Contact and Identity—We Are Both Human Beings

One of the specific features of research among marginalized groups is the fact that the researcher and the research participants are in a very sensitive situation, and would probably not meet each other if the research was not being carried out. Research defines the situation. But at the same time, when the researcher makes the decision to spend a certain amount of time in the field and meets with research participants over a period of time, he or she may make a decision to not being outside ,but rather be inside, the situation of the marginalized (Bhopal, 2010). The question is what the researcher does with this situation, and which aspects of the situation influence the outcome.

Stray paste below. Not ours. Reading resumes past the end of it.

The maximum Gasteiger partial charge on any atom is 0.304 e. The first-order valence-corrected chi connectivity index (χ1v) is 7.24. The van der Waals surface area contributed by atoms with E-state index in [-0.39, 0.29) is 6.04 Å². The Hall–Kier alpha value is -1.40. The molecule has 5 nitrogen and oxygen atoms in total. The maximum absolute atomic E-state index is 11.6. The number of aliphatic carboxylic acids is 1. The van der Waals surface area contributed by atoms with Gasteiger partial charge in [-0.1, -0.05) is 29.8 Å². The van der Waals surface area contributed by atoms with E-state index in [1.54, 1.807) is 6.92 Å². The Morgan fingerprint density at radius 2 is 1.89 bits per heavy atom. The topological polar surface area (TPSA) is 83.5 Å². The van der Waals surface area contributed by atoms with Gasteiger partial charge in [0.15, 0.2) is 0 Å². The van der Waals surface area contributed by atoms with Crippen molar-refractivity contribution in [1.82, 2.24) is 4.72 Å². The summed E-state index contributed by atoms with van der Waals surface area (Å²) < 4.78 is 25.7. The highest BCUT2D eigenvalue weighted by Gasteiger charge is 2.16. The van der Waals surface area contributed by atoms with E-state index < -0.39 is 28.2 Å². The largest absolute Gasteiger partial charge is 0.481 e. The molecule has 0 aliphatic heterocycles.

Identity Issues and Trust Building

Henry (2015), Milner (2007), and many others suggest that the identity of the researcher influences the relationship between the researcher and the participant to a great degree. The question is how much the fact that the researcher bears some marginalized features (e.g., skin color in research among ethnic minorities) influences the outcomes of the research. This important issue can be approached by reflecting on the identity of both the researcher and the researched.